Saturday, December 31, 2011

Taking charge of piles

I'm on the (slow) mission to eliminate unneeded things in this house and each day it's a step by step process. My older kids are on the mission to get rid of a minimum of one-third of what they own and it's going remarkably well (more on that another time). But it's true that once the ball gets rolling, it's contagious. They have the incentive of new beds once they complete their task, and I have the incentive of a simplified living space once I complete mine.

By the way, I came across this great article about the benefits of simplifying and minimizing our children's toys, but I think we should all consider applying it to all of the "stuff" that we have. It's true that as my kids (who share a room) have been getting rid of stuff and cleaning up their space, they have started getting along more! It was kind of amazing to watch (or "hear" since I was in the other room not willing to jinx the good fortune of kids getting along so well).

Anyhow, back to my own decluttering.

One of the things that can take over in this house is stacks of paperwork and magazines (a.k.a. "piles"). We have subscriptions to some things (that I hope to turn into e-subscriptions somehow) and I get tons of free magazines from work once they are out of date. Yes, I can choose not to take them, and often I do... but sometimes there is something that I want to read or learn about in one of those magazines, so I bring it home. Eventually it gets added to a pile - come on, most of us have them... whether they are in the bathroom or on the side table, the pile is there. I hate the piles in my house, they are truly my worst enemies. In the past I have left the piles until they get out of control and I freak out and get stressed about them and my partner "deals" with them when I am out. I'm sure there have been tons of "important" stuff in those piles, but when it gets to that point I just don't care. Good riddance!

It's time that I take charge of this situation and keep piles from forming in the first place. So today, I found three piles of magazines from various locations around the house, and I dealt with them. See, some of that stuff I wanted to keep, but not much of it. Some recipes, a few inspiring pictures or writings or tidbits of info.
So I found a folder that my kids were done with and I started organizing. Recipes on the right, "other" on the left.
There, I had all of the info that I needed and recycled the rest of it.
It has been a while since the recycling bin filled up this quickly, but it had to be done. This picture barely shows you how many magazines are really in there.

And to tell the absolute truth, I'm no where near done. We have two bathrooms and I only tackled the magazine pile from one of them (as well as the living room pile). Oh, but the national geographics we are saving... for now. I don't want to get into any habits of collecting things at this point, but my older two kids are just getting to the age where those particular magazines could be a valuable resource for school, etc. I'm also in the process of looking for the "right" bookshelf to put in our living room for family books and games so I think I will make a row of these magazines on it. However, I do reserve the right to get rid of them at any point if I can't deal with them any more.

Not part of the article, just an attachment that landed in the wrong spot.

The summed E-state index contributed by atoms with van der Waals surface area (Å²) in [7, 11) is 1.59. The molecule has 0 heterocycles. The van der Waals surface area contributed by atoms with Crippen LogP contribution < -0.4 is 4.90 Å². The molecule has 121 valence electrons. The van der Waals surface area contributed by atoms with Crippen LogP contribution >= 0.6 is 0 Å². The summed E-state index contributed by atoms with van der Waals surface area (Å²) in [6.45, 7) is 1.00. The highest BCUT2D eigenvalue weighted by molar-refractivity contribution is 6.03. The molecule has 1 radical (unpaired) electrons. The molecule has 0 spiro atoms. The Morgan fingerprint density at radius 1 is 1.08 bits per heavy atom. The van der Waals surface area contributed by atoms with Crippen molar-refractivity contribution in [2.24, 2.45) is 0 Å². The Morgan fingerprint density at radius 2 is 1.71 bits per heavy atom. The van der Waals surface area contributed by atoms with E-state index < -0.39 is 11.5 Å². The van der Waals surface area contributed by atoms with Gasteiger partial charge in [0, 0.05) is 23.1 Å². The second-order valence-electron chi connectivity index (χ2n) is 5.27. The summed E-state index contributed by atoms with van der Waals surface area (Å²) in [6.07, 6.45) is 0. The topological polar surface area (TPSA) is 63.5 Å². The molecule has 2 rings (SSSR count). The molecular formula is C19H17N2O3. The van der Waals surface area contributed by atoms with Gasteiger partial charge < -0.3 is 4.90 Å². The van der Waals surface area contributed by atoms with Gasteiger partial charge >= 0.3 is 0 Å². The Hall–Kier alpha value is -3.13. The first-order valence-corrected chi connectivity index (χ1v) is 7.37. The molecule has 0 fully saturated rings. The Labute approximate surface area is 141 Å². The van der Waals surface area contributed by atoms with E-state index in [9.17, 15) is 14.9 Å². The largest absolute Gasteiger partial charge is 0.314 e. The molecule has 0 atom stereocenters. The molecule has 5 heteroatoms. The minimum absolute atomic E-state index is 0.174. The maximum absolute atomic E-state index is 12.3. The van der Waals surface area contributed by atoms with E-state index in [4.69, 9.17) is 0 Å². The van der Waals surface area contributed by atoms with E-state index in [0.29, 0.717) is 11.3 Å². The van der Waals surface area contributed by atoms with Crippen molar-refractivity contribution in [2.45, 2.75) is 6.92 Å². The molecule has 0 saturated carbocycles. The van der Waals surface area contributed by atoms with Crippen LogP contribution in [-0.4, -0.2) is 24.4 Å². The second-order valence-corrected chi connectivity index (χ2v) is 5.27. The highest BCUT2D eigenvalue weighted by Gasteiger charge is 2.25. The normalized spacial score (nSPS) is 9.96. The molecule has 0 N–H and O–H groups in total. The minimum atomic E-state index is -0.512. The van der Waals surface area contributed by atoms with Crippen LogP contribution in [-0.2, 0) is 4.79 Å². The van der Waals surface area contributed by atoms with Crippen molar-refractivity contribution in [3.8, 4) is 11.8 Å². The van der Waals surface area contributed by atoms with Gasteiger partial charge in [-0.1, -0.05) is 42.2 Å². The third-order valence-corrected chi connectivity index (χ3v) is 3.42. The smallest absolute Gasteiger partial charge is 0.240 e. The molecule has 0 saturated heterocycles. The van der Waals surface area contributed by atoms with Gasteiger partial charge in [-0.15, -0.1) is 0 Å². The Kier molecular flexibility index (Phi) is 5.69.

Meanwhile, I feel a little bit better. It's not THAT different around here just yet, but some cleared up space for the new year will do us good.

Happy New Year to everyone! Here's to a more simplified life in the new year...


  1. I have become quite adept at decluttering, but really only when we moved across the country. It was amazing how many things got tossed, given away or sold at garage sales when it came down to paying 80 cents per pound to move our stuff from LA to Philly. The decision was easy when it came down to paying to move something or not. There is not one thing that I got rid of that I miss or wish I still had.

    I agree that magazines can be really problematic. Each season, I go through what's lying around rip out pages (mostly recipes) to save and recycle the the rest. If issues pile up, I do not renew.

    I have a small stack of magazine pages of recipes to file. I periodically go through them and toss out ones that I know I won't make (seemed like a good idea at the time?) The rest I am slowly inputting into my cooking software on my computer. I use Living Cookbook, which is awesome. I print out my recipes as I use them and put them in page protectors in a binder that I keep in my kitchen. Now if I could just stop buying cookbooks!

    While a lot of magazine material could be useful for school, most of the info can be found online or DVD. The entire 122 yr history of NatGeo is available on disc for $50 with $10/year updates moving forward. If that's not something you want to invest in, I bet your library has it.

    Good luck with the tossing!

  2. I also bring magazines to the library where they have a give away pile, I have brought books there too.